Yes. If a company intrigues you, put it in your tracker and watch how it behaves on different days. Try to find some independent research to read. Learn about how the the company operates. No need to be in a rush. Most stocks that receive positive commentary in the public forum enjoy a short term bounce lasting several weeks.

    With a Barron’s recommendation for a range of companies in the same industry like this one, one might dip into 2 or 3 in small amounts. Perhaps than months later after more knowledge has been acquired combine them into a single one.

    This article answers a puzzle for me. I’d glanced at the YTD returns of Price’s real assets PRAFX the other day and, while up 7% YTD, I was expecting the number to be higher. They do carry some home builders.

    My hunch is that Barron’s is still too early. The drop in home builders might be an early warning sign of a more broad based economic slowdown. I’m not racing to invest here. Of course, investing time horizon as well as existing portfolio composition play a big part in one’s choice of investments.
  • Team....what are your thoughts....when I lay my ear down on the tracks I am hearing layoff's happening or being planned at some larger companies, I know it seems counter to what the gist is in the media with all the help wanted signs, job openings, but I'm thinking that those are the lower paying service jobs or highly specialized, high skill jobs that are open....wonder how this will affect housing markets....

    When I talk to some companies, one of which sells into infrastructure (I'm not comfortable getting into more detail), they say their sales are very strong, having trouble meeting demand but CANNOT figure out where the true end demand is coming from...they would know where all the projects are coming from throughout the USA and can't figure it out. Concerning to say the least.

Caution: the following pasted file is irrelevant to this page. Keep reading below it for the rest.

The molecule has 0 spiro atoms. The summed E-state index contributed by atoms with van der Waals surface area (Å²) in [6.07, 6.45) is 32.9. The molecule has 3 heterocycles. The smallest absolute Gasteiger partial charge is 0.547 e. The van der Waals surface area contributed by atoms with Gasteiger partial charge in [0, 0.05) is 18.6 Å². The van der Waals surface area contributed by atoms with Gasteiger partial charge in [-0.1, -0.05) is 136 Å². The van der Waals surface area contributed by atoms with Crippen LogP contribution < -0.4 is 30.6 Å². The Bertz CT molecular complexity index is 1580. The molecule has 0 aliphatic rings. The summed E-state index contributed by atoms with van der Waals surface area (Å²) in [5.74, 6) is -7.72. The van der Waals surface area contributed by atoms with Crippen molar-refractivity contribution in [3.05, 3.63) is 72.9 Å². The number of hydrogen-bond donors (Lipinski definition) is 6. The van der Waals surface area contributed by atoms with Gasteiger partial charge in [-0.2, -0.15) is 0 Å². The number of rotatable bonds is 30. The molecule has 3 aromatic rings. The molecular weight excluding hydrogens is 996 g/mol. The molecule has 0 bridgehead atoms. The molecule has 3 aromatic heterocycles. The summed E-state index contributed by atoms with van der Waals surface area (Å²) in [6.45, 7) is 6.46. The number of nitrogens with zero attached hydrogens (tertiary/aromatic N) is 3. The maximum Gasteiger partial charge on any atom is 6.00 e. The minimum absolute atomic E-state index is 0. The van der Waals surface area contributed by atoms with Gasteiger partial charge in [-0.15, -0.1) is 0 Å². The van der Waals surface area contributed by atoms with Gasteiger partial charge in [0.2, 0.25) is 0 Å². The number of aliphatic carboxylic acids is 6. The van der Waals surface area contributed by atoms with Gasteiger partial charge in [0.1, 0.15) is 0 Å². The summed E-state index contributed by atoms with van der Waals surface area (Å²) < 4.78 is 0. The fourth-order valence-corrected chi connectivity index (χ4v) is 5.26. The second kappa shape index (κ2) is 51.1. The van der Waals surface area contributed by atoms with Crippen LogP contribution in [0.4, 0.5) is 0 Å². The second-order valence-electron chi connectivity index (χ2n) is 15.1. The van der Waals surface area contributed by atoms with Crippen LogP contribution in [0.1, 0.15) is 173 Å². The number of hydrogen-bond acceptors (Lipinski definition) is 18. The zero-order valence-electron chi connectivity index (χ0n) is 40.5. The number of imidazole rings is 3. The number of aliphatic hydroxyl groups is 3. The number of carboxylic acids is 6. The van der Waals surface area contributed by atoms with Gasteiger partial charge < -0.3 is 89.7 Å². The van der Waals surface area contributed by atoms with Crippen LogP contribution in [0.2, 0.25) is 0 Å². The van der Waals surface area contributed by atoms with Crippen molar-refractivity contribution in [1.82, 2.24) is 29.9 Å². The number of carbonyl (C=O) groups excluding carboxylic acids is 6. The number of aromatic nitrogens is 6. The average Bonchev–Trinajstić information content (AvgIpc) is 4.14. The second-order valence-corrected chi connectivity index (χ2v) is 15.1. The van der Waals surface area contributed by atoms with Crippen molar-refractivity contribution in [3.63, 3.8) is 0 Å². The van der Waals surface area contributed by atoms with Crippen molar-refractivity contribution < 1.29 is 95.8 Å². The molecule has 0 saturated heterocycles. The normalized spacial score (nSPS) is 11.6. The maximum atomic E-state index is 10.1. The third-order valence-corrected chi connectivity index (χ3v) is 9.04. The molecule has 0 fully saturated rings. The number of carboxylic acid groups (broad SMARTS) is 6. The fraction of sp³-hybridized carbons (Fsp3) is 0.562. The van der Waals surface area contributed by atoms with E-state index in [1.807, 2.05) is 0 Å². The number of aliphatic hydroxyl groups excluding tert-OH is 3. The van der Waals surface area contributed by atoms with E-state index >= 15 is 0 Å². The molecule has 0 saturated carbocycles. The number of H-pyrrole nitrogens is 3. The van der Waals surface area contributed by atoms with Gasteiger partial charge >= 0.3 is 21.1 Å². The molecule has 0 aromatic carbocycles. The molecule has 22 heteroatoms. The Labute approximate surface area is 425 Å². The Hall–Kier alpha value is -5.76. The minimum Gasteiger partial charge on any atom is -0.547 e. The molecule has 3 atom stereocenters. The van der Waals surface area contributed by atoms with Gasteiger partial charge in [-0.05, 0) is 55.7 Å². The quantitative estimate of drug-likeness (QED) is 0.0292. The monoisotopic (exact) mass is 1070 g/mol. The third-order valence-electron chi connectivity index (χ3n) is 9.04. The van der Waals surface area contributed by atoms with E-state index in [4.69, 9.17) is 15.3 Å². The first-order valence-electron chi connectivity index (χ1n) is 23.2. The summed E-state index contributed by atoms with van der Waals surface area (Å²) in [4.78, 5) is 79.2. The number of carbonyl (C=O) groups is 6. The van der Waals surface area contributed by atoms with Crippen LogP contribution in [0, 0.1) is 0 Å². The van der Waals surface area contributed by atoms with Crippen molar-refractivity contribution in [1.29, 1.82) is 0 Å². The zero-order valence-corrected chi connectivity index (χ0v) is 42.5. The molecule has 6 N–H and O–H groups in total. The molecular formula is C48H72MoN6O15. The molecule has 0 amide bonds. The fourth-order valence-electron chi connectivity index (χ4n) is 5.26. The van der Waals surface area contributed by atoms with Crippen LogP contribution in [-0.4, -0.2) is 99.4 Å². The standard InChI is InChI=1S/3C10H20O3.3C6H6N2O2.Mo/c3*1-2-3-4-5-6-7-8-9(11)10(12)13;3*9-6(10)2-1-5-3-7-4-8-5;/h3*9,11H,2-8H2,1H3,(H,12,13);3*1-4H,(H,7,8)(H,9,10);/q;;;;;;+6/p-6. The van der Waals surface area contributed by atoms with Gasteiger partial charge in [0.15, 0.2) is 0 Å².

So home prices fall, house demand still goes up regardless of employment conditions due to shortage of homes/buildable land...who knows?

    Best,

    Baseball Fan
  • edited April 3
    Thanks for the insights @BaseballFan.

    Your questions are beyond my pay grade.

    But according to the linked article U.S. housing prices climbed to a new record level in March. From my general reading a lot has to do with (1) rising lumber and materials prices, (2) labor shortages in the skilled trades. (3) wage inflation, (4) population shifts due to covid concerns - a growing preference for houses over multi-family.

    Notwithstanding all of the above, housing, like other markets, is prone to periods of boom and bust. I’d say valuations are stretched. The broader economy? Don’t know. I’m a pessimist by nature. The inverted curve might be signaling something. If so, most economists would say it’s 6 months or more out in front of any significant economic deterioration. In that case, it would still leave time to party. Stay tuned.